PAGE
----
In the CCHA, Miami, Notre Dame, Western Michigan, Ferris State, and Ohio State all have first round byes in their tourney secured. Miami has the top seed to themselves, but WMU and Notre Dame are duking it out for second and FSU and OSU are battling for fourth.

The rest of the conference is a bit of a mess below that. Alaska is all but certain to face Michigan State in the opening round while Bowling Green, Lake Superior State, Michigan and Northern Michigan could all find ways to jumble their pairings.

(Photo: Hockey East Online)

Video: Flames goalie makes incredible behind-the-back glove save

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A save of the year candidate in September? It’s possible.

Jon Gillies of the Calgary Flames made an incredible stop during Wednesday’s exhibition game against the Vancouver Canucks.

The camera angle from directly above the net is the best, as it clearly shows how Gillies appeared to bump the puck back toward the goal line, then suddenly reach back with a no-look, behind-the-back glove save to prevent a Canucks goal and stop play.

That is one incredible save.

Drouin shows ‘commitment’ to community with donation to Montreal hospital

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Jonathan Drouin has yet to play a regular season game for his new team, the Montreal Canadiens.

But after getting traded to the Habs in the summer, Drouin has already made a sizable contribution in the community, donating $500,000 over 10 years to the University of Montreal Hospital Centre and planning to help in the fundraising activities to raise an additional $5 million, according to The Canadian Press.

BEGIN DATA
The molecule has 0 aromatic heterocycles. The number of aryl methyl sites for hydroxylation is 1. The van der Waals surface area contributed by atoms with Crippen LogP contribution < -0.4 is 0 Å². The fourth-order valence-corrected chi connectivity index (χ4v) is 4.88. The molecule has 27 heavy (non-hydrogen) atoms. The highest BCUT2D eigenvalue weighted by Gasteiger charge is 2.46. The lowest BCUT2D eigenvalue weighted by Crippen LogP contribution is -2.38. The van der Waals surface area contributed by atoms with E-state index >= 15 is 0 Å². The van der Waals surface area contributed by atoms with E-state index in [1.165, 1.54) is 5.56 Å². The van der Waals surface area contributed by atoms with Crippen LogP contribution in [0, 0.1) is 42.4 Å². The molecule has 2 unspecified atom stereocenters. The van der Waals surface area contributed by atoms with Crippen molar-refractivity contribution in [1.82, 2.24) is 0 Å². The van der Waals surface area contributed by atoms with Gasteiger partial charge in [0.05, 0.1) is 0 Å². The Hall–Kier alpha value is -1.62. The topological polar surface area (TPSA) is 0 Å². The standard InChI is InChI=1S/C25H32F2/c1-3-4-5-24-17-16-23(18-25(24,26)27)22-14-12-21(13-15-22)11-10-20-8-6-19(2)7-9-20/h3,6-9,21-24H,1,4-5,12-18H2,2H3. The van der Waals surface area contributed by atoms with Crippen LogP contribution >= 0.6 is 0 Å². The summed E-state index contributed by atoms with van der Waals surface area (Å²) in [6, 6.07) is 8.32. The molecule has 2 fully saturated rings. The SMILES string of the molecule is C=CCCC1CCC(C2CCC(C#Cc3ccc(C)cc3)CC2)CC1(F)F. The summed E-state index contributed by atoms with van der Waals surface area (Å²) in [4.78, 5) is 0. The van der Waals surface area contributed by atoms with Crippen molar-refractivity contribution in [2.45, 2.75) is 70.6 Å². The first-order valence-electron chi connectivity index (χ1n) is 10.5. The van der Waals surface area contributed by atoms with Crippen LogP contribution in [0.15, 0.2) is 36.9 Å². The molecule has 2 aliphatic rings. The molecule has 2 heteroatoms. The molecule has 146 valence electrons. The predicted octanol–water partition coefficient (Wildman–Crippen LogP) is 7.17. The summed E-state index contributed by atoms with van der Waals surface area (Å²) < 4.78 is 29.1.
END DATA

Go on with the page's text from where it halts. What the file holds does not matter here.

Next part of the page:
From Sportsnet:

“I think all of that had some impact on his overall decision making,” Drouin’s agent Allan Walsh told Sportsnet. “One day when he’s retired and 50 years old, that hospital [which will begin serving patients for the first time this coming October] will still be here and he’ll have played a role in its development. That means something to him.

“But I think more than anything else he wants to help people. If he can help people—the hospital is going to be the largest hospital in North America and there’s a tremendous need for it in the city—and if he can use the fact that he plays for the Montreal Canadiens to do that, I wish more players felt that kind of responsibility to their communities.”

As noted in the Sportsnet piece above, Drouin is following in the footsteps of Saku Koivu and P.K. Subban, who made generous donations in the community during their time in Montreal.

The Habs acquired Drouin from the Lightning in June, sending prospect defenseman Mikhail Sergachev to Tampa Bay. They then signed the 22-year-old forward — who was born in nearby Ste-Agathe, Que. — to a six-year, $33 million contract.